Definitely a major issue with lots of outdoors youtube channels in the UK not just climbing, the effects of these have seen once rarely visited spots come under massive pressure from those that have been advertised a great day out for a few quids advertising revenue. A few mountain biking trails around Hobson Moor featured on a couple of channels a month past and the number of "mtb life" vans parked around Brushes res this weekend was a shock.
Maybe because the consequences of most problems in that respect became apparent after 1989? The big issue back then was bad rope set-up practice causing rope grooves, not climbing overuse on wet rock. The modern advice is very clear everywhere.
The modern advice is very clear everywhere.
I don't entirely agree with this, last year I found a group climbing at Harrisons in the pouring rain. We had a chat about the issues with this and they informed me that the BMC advice says nothing about keeping off wet rock. I looked this up I found that the SS guideline leaflet isn't clear and even seems to encourage climbing cracks and chimneys when the rock is wet which I was surprised at.
It's pretty clearly stated in my 1995 CC guide.
Item 6. https://www.thebmc.co.uk/access-launch-updated-version-of-the-sandstone-code-of-practice . I would of thought it should clearly advise to stay off the rock instead.
I agree the advice should be strengthened but is there (in particular the rock is significantly weakened when damp and advice for dropping grades and being very careful with sharp holds). Maybe this recent damage will catalyse that improvement. A good comparison is the soft sandstone in Red Rocks in Nevada when advice is explicit not to climb on wet rock or immediately after a rainy day.
I thought it must be clueless people migrating from indoor walls, but if you look at the logbooks there's a few who know enough to log their climbs on UKC in recent days...(though one I saw is logged as a 'lead' so maybe not...)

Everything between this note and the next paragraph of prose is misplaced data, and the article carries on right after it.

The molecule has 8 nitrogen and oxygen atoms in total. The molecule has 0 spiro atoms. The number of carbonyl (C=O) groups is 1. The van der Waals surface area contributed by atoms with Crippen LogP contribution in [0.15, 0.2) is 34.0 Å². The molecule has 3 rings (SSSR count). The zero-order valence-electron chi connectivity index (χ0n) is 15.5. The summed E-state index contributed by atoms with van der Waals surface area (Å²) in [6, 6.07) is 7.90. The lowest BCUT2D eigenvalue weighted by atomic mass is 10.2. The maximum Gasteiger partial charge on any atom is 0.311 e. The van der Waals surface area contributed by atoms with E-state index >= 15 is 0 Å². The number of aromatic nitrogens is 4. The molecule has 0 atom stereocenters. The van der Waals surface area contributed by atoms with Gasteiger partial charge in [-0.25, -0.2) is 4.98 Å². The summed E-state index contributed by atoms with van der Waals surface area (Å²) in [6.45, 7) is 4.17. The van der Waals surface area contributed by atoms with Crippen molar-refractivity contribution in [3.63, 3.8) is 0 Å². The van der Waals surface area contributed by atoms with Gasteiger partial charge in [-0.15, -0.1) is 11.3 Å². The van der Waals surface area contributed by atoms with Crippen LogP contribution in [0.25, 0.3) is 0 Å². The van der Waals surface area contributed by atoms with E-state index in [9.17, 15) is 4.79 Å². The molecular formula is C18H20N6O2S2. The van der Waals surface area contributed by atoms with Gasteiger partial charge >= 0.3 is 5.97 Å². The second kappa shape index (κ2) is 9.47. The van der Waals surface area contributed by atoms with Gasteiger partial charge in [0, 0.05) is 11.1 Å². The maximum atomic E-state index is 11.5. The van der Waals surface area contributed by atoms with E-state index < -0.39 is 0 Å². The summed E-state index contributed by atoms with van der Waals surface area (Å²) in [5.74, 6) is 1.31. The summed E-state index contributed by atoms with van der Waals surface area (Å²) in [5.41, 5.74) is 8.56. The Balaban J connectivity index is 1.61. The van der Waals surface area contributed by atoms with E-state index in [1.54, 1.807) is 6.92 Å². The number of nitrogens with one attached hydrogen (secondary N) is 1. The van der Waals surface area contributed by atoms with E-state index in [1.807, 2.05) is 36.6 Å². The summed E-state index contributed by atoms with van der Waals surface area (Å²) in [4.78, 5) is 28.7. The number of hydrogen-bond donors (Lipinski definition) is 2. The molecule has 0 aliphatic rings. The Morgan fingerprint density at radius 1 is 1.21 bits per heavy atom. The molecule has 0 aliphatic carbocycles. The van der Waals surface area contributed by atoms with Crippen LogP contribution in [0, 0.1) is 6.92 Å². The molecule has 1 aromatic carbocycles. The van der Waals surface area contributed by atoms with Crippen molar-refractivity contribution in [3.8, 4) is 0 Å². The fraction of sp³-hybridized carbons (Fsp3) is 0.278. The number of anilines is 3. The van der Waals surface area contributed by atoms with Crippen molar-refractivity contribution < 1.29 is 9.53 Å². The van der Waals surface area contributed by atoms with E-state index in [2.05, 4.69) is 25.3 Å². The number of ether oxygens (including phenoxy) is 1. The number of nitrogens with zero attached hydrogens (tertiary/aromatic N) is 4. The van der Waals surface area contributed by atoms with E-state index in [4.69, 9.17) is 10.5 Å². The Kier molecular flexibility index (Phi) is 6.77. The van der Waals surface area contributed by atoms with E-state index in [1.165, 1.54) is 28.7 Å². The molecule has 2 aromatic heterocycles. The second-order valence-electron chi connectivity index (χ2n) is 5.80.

I agree with those who suggest that indoor walls should do a sustained campaign to educate, but it seems few have.
I couldn't help but be a little surprised that the BMC's own Summit magazine had a piece on Southern Sandstone as one of its "Autumn Escapes." The magazine didn't arrive till November which, as we've noted, isn't the best time of year for sandstone climbing. There's also nothing at all in the article about not climbing in the wet.
I'd say we've still got quite a way to go in educating people about how to look after these fragile crags!
I do think it's mainly ignorance, rather than malice. Ignorance in the straight, non-judgmental sense. There are a lot of folk not steeped in the rules of the game, setting foot outside. I saw a lot of shiny bouldering mats in Lockdown 1.0 and chatted to a few people fresh to outdoor climbing. They need help to understand what's acceptable, whether that's here, on social, the BMC, wherever. The BMC only reaches the relatively committed anyway. The out and out bell ends can go and do one though.
I think this is how it’s trying to be managed and may work for regular sandstone climbers.
It may be that leaving the guidelines open to interpretation is resulting in an unclear message on what is best practice to new outdoor climbers. What is a sharp hold, what counts as a crack climb or is it a flake? If someone turns up and sees someone climbing they could think that it’s ok to climb that day without realising the care others are taking.